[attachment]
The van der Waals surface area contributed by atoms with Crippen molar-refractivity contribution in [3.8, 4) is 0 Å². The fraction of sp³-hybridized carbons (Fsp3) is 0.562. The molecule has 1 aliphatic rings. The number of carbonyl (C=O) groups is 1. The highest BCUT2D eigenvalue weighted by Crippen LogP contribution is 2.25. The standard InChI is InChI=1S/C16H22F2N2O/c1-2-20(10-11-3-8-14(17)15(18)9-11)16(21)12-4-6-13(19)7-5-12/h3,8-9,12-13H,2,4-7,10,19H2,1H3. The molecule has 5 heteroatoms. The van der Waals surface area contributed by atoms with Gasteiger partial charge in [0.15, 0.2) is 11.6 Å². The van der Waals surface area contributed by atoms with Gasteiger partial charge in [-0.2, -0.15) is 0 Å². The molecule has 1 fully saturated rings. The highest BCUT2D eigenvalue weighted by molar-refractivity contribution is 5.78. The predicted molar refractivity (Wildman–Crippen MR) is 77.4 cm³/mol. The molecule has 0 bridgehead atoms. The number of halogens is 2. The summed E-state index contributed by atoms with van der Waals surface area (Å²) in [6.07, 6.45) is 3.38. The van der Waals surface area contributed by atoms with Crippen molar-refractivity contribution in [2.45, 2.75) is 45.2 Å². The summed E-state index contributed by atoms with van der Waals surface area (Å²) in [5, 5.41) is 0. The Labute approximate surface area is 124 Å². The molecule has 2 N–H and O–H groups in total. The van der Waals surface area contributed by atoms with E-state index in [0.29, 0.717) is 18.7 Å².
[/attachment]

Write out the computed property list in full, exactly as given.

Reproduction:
The van der Waals surface area contributed by atoms with Crippen molar-refractivity contribution in [3.8, 4) is 0 Å². The fraction of sp³-hybridized carbons (Fsp3) is 0.562. The molecule has 1 aliphatic rings. The number of carbonyl (C=O) groups is 1. The highest BCUT2D eigenvalue weighted by Crippen LogP contribution is 2.25. The standard InChI is InChI=1S/C16H22F2N2O/c1-2-20(10-11-3-8-14(17)15(18)9-11)16(21)12-4-6-13(19)7-5-12/h3,8-9,12-13H,2,4-7,10,19H2,1H3. The molecule has 5 heteroatoms. The van der Waals surface area contributed by atoms with Gasteiger partial charge in [0.15, 0.2) is 11.6 Å². The van der Waals surface area contributed by atoms with Gasteiger partial charge in [-0.2, -0.15) is 0 Å². The molecule has 1 fully saturated rings. The highest BCUT2D eigenvalue weighted by molar-refractivity contribution is 5.78. The predicted molar refractivity (Wildman–Crippen MR) is 77.4 cm³/mol. The molecule has 0 bridgehead atoms. The number of halogens is 2. The summed E-state index contributed by atoms with van der Waals surface area (Å²) in [6.07, 6.45) is 3.38. The van der Waals surface area contributed by atoms with Crippen molar-refractivity contribution in [2.45, 2.75) is 45.2 Å². The summed E-state index contributed by atoms with van der Waals surface area (Å²) in [5, 5.41) is 0. The Labute approximate surface area is 124 Å². The molecule has 2 N–H and O–H groups in total. The van der Waals surface area contributed by atoms with E-state index in [0.29, 0.717) is 18.7 Å².